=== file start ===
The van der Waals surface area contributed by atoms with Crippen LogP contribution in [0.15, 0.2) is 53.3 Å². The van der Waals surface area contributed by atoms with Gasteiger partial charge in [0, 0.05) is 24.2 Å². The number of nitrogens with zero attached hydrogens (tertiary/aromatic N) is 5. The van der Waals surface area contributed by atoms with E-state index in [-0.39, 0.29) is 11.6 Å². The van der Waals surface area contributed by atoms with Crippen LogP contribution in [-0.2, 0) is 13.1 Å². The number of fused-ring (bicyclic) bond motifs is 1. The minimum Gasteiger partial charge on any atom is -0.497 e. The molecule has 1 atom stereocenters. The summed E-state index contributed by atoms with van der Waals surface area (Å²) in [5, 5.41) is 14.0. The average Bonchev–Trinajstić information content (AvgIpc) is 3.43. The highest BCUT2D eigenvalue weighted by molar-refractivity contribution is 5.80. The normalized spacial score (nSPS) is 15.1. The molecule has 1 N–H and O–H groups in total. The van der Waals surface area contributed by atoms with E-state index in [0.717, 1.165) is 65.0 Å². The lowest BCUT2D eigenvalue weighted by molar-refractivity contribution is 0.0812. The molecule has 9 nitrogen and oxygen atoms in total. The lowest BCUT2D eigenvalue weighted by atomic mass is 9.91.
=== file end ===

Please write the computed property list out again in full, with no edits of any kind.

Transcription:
The van der Waals surface area contributed by atoms with Crippen LogP contribution in [0.15, 0.2) is 53.3 Å². The van der Waals surface area contributed by atoms with Gasteiger partial charge in [0, 0.05) is 24.2 Å². The number of nitrogens with zero attached hydrogens (tertiary/aromatic N) is 5. The van der Waals surface area contributed by atoms with E-state index in [-0.39, 0.29) is 11.6 Å². The van der Waals surface area contributed by atoms with Crippen LogP contribution in [-0.2, 0) is 13.1 Å². The number of fused-ring (bicyclic) bond motifs is 1. The minimum Gasteiger partial charge on any atom is -0.497 e. The molecule has 1 atom stereocenters. The summed E-state index contributed by atoms with van der Waals surface area (Å²) in [5, 5.41) is 14.0. The average Bonchev–Trinajstić information content (AvgIpc) is 3.43. The highest BCUT2D eigenvalue weighted by molar-refractivity contribution is 5.80. The normalized spacial score (nSPS) is 15.1. The molecule has 1 N–H and O–H groups in total. The van der Waals surface area contributed by atoms with E-state index in [0.717, 1.165) is 65.0 Å². The lowest BCUT2D eigenvalue weighted by molar-refractivity contribution is 0.0812. The molecule has 9 nitrogen and oxygen atoms in total. The lowest BCUT2D eigenvalue weighted by atomic mass is 9.91.